To understand the problem with the Mayor’s assertions, it is critical to understand the terms of the agreement between the city and its insurance carrier regarding legal liability insurance.

The city maintains insurance to protect against lawsuits brought against it.

The way this works is that in the event of a lawsuit against the city, as in the Wales case, the city’s insurance carrier engages its own attorneys to defend the city against the suit. It does not use the City Attorney.

The city pays a deductible to its insurance carrier for the legal costs and possible settlement or judgment. In the current case, that deductible amounted to $25,000.00. The cost of lawyer fees in that suit has far exceeded the city’s deductible. The suit has been ongoing for over a year.

So, to be clear, the insurance company at this point is responsible for paying whatever settlement their attorneys may reach with the plaintiff or the cost of the judgment should it go to trial.

Because the insurance company is using their money, they insist on controlling the process. The contract the carrier has with the city requires the city to “cooperate” with it.

Traditionally, the Director of Risk and Safety, who works in the Accounts Department, acts as the primary contact with the insurance carrier. This is not surprising as the Accounts Department handles insurance for the city. The Director assists the insurance attorneys by providing any information they may need from the city. She also keeps the City Attorney informed as to the ongoing activity in the suit.

This has been established procedure for the roughly twenty years the current Risk and Safety Director, Marilyn Rivers, has been employed by the city.

Should the insurance company decide to settle, depending upon the language in the contract between the city and the carrier, the city may be asked to pass a resolution endorsing the settlement.

In such a case, theoretically, the city could refuse to accept the settlement. In reality, the city always agrees, and the vote is effectively a legal formality.

If the city were ever to refuse a settlement reached by the insurer’s lawyer, the insurance company could withdraw and leave the city to hire its own lawyers at its own expense as well as pay for the costs of any possible settlement.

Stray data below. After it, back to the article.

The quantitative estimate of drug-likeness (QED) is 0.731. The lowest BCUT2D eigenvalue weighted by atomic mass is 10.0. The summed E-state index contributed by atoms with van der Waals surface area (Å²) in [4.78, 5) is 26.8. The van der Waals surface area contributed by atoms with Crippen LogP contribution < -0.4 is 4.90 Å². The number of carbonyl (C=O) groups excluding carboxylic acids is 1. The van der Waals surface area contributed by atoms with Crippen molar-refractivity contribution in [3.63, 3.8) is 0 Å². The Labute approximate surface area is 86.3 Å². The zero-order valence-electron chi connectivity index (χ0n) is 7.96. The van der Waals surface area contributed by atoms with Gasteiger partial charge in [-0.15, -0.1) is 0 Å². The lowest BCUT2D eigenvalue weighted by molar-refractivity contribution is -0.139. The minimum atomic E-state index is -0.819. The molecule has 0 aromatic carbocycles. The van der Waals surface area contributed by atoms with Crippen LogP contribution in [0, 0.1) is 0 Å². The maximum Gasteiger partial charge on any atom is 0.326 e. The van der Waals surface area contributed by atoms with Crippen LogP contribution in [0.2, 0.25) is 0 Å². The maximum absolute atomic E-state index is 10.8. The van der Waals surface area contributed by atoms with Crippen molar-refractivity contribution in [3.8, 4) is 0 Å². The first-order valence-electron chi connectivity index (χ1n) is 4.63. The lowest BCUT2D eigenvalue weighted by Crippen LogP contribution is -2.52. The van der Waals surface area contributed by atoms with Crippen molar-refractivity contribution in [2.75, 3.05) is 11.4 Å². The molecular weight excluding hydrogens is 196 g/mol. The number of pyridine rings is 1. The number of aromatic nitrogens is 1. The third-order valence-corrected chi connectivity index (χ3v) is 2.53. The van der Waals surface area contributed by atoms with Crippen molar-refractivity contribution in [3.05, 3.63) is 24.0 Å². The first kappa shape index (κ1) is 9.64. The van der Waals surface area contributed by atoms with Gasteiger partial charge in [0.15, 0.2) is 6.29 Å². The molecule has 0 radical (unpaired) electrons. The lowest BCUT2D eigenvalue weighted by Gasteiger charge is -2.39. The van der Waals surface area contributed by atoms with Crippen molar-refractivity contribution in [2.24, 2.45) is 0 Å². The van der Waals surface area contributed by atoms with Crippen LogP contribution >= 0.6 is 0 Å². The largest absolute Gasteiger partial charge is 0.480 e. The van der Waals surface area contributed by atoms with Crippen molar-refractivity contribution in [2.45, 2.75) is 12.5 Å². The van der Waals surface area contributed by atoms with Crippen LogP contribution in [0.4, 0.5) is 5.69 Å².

It’s hard to imagine a scenario in which the city would take on the costs and liabilities by rejecting a settlement agreed to by the insurance company.

Mayor Kim Misunderstands the Role of the City Attorney in Insurance Claims

Mayor Kim does not seem to grasp the authority the insurer has in litigation nor how minimal a role the City Attorney plays in these cases of claims against the city.

First of all, the Mayor’s assertions that the City Attorney had been left out of the loop regarding the April 1 settlement conference is patently false. I have seen the email in which Tony Izzo was advised of the “conference.”

In Tony’s defense, he probably didn’t attend because he knew that his role would be marginal and that Ms. Rivers would inform him of what transpired.

To give context to the role of Moran and Rivers in this matter, neither of them said a word during the April 1, 2022, meeting at which the judge discussed the case with the opposing attorneys. No one could characterize them, as Mayor Kim has done, of having “…attempted to resolve a legal matter.”

So at the June 7, 2022, Council meeting, when Mayor Kim accused Commissioner Moran of circumventing the City Attorney and of trying to negotiate the case settlement without the Council’s involvement he was wrong on both counts. The City Attorney had been informed of the meeting and chose for whatever reason not to attend and neither Commissioner Moran nor Risk and Safety Manager Marilyn Rivers “attempted to resolve a legal matter without involving the city attorney’s office or a member of the City Council,” as Kim asserted to the Gazette.

Mayor Kim’s Odd Handling of the Issue at the Council Meeting

Adept elected officials do not bring resolutions to the table if they do not have the votes to pass them (unless they are trying to score some kind of political point). I am not privy to the interactions that may have occurred prior to the meeting, but it appeared clear at the June 7 Council meeting that the Mayor did not have the votes to pass his resolution. Why take up Council time for a resolution doomed to fail?

Moran understandably opposed the Mayor’s resolution, but as it turned out, so did Public Works Commissioner Jason Golub. Golub told his colleagues that he was uncomfortable with the process. He noted that there were issues involving civil service that needed to be addressed (Kim dismissed this). His key concern was the potential for future partisan abuse. He was concerned about a partisan majority from one party forcing a reorganization move on a Commissioner from another party.

Mayor Kim read an email from Public Safety Commissioner James Montagnino, who was in Europe on vacation and therefore not present to vote, strongly supporting his initiative.